At Notre Dame Cathedral in Paris the downtrodden can find rest and sanctuary. 1482 is a hard time to be poor, deformed or a gypsy. There have always been bullies. Quasimodo (Lon Chaney) is deaf, half blind and a hunchback. He lives at the cathedral and works as the bell ringer. Don Claude (Nigel De Brulier) is the archdeacon of the church, and a good man.

His brother Jehan (Brandon Hurst), on the other hand, is greedy and lecherous. Jehan is in love with the beautiful Esmeralda (Patsy Ruth Miller). She is a gypsy and the adopted daughter of Clopin (Ernest Torrence), the king of Paris’ underworld. Jehan tells Quasimodo to kidnap Esmeralda. Esmerelda is rescued by the dashing Phoebus de Chateaupers (Norman Kerry) and Jehan leaves Quasimodo to be caught and whipped. Esmeralda takes pity on the hunchback and gives him water to drink while he is still chained to the whipping stage. Quasimodo no longer worships Jehan but now worships Esmeralda for treating him with kindness.

Phoebus falls in love with Esmeralda. He wants to marry her. Both Jehan and Clopin take issue with this. Clopin crashes into the palace to reclaim his ward but Phoebus does not want to give her up. Esmeralda loves both men for different reasons and does not want them to fight. She returns to the ghetto with Clopin and decides to become a nun. She has one last meeting with Phoebus to say good-bye. Jehan, in a fit of jealousy, stabs Phoebus and leaves Esmeralda to be blamed. She is then tortured to confess and sentenced to death.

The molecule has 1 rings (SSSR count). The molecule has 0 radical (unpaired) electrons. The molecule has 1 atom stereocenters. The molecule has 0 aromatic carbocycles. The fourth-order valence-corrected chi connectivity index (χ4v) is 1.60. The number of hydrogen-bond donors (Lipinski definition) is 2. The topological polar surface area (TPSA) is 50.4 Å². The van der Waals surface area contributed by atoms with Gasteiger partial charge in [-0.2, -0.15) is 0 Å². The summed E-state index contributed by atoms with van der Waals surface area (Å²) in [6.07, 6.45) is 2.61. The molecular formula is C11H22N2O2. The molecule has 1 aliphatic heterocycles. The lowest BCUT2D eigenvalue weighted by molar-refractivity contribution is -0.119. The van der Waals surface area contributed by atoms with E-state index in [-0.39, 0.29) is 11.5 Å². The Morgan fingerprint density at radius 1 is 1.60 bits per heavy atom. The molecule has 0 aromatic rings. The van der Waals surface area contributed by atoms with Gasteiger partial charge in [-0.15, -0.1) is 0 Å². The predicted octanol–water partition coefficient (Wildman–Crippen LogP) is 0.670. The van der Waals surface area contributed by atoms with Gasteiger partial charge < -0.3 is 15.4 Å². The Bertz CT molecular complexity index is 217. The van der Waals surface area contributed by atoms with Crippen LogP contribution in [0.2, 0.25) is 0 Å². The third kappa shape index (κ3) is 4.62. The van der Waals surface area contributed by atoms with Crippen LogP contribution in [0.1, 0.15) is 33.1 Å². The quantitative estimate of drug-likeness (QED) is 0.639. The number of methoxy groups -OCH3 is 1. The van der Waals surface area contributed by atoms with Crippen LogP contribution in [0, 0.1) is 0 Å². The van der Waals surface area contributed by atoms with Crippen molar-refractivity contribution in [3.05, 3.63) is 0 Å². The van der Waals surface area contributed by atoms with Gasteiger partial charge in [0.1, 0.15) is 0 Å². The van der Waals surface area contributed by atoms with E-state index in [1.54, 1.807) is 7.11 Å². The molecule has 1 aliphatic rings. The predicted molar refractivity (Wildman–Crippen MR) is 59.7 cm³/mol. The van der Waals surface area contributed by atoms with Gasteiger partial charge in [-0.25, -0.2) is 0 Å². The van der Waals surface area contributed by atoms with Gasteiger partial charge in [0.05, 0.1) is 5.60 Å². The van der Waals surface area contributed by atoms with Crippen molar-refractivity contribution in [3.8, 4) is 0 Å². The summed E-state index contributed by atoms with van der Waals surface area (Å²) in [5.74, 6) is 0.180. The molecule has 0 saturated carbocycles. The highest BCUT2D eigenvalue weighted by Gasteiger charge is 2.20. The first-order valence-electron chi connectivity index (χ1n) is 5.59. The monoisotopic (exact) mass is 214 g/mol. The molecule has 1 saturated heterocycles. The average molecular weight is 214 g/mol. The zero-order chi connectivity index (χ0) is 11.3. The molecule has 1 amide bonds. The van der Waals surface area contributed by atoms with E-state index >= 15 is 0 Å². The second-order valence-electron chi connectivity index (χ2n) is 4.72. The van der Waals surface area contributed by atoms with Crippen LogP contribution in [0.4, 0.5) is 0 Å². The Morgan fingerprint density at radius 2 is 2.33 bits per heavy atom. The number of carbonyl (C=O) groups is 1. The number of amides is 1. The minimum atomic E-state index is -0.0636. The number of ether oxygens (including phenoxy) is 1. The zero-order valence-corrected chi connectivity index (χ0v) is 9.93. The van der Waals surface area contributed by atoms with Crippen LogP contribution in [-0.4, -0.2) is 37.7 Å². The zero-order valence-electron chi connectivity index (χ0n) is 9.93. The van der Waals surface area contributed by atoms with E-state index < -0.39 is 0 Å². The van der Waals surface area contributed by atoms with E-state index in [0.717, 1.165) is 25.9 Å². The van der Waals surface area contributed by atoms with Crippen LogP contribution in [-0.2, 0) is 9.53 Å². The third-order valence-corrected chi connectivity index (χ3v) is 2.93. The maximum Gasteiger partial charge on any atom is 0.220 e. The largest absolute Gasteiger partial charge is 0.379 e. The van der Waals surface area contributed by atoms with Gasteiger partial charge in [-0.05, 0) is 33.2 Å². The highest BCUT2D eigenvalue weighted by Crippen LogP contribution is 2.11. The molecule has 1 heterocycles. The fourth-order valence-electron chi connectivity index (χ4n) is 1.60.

“The Hunchback of Notre Dame” was released in 1923 and was directed by Wallace Worsley. It is a silent film produced by Universal’s Carl Laemmle and is based on Victor Hugo’s novel of 1831. Even though the film is called “The Hunchback of Notre Dame” the movie is more Esmeralda’s story.

She’s usually described as a promiscuous wanton gypsy. Perhaps she is in other films but here she seems more of a gentle pure soul who cares for people. The way she takes pity on Quasimodo’s misfortune and Gringoire’s fear when he is going to be hung shows a tenderness that is infectious. No wonder everyone adores her. Even her adoptive father Chopin has a soft spot for her and will do whatever she wants.

I got pretty pissed off at fifteenth century France. Esmeralda is accused of stabbing Phoebus and when she points to Jehan and says “He stabbed him. I saw it”, all Jehan has to say is “The girl is bewitched” and everyone just nods their heads as if to say “Oh of course. Let’s torture her.” Bull! All the men in 1482 are dogs and she gets tortured.

On a better track, Lon Chaney’s make-up is the most elaborate I’ve ever seen. He transforms his entire body into this simple minded character. His entire physical appearance, as well as his mannerisms, are focused on this creature that expresses himself in one emotion at a time. In wild abandon he is either joyous or angry or down trodden. Even though he is covered in make-up you can still see each emotion. The comparison between Quasimodo and say Erik from “Phantom” is amazing. Both characters are hideous but they react to their afflictions differently. Chaney’s acting goes far deeper than just his make-up.

The sets in the film are also amazing. They pulled out all the stops with the production values on this film. At something like one and a quarter million dollars in the budget this lavish spectacle is epic in proportions. The heart of the film, the cathedral, is spectacular.

The film itself had had a lot of releases but not a lot of restoration. Like a magic hat some better copies of the film seem to be located from time to time. The newer releases are, of course, better. The Image release in 2007 is a restoration. That and the Flicker Alley release in 2014 are the best looking ones out there, and they are quite good.

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